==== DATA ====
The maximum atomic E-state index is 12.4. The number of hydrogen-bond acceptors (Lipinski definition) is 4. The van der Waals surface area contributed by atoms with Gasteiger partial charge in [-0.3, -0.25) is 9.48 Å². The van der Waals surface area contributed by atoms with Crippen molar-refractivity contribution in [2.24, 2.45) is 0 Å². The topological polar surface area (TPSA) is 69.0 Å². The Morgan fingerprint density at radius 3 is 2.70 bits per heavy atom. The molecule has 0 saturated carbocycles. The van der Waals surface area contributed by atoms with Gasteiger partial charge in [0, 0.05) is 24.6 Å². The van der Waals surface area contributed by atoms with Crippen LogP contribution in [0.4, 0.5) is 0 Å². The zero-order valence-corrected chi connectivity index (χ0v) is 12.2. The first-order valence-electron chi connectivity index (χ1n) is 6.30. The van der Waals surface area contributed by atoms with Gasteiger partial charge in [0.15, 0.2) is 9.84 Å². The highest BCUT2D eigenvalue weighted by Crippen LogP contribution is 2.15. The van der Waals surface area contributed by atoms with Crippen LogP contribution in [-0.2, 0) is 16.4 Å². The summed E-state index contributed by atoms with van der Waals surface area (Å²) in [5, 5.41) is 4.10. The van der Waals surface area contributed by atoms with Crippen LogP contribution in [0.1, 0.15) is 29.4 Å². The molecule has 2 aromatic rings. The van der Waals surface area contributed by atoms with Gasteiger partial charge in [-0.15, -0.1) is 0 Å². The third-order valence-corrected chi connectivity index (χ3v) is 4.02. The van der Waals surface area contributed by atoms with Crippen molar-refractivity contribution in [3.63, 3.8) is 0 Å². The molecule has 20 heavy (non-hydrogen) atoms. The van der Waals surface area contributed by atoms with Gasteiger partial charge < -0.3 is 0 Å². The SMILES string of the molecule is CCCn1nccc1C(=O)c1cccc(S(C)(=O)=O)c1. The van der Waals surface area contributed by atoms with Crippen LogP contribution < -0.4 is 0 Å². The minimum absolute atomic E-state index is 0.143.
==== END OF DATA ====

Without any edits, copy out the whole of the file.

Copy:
The maximum atomic E-state index is 12.4. The number of hydrogen-bond acceptors (Lipinski definition) is 4. The van der Waals surface area contributed by atoms with Gasteiger partial charge in [-0.3, -0.25) is 9.48 Å². The van der Waals surface area contributed by atoms with Crippen molar-refractivity contribution in [2.24, 2.45) is 0 Å². The topological polar surface area (TPSA) is 69.0 Å². The Morgan fingerprint density at radius 3 is 2.70 bits per heavy atom. The molecule has 0 saturated carbocycles. The van der Waals surface area contributed by atoms with Gasteiger partial charge in [0, 0.05) is 24.6 Å². The van der Waals surface area contributed by atoms with Crippen LogP contribution in [0.4, 0.5) is 0 Å². The zero-order valence-corrected chi connectivity index (χ0v) is 12.2. The first-order valence-electron chi connectivity index (χ1n) is 6.30. The van der Waals surface area contributed by atoms with Gasteiger partial charge in [0.15, 0.2) is 9.84 Å². The highest BCUT2D eigenvalue weighted by Crippen LogP contribution is 2.15. The van der Waals surface area contributed by atoms with Crippen LogP contribution in [-0.2, 0) is 16.4 Å². The summed E-state index contributed by atoms with van der Waals surface area (Å²) in [5, 5.41) is 4.10. The van der Waals surface area contributed by atoms with Crippen LogP contribution in [0.1, 0.15) is 29.4 Å². The molecule has 2 aromatic rings. The van der Waals surface area contributed by atoms with Gasteiger partial charge in [-0.15, -0.1) is 0 Å². The third-order valence-corrected chi connectivity index (χ3v) is 4.02. The van der Waals surface area contributed by atoms with Crippen molar-refractivity contribution in [3.63, 3.8) is 0 Å². The molecule has 20 heavy (non-hydrogen) atoms. The van der Waals surface area contributed by atoms with Gasteiger partial charge < -0.3 is 0 Å². The SMILES string of the molecule is CCCn1nccc1C(=O)c1cccc(S(C)(=O)=O)c1. The van der Waals surface area contributed by atoms with Crippen LogP contribution < -0.4 is 0 Å². The minimum absolute atomic E-state index is 0.143.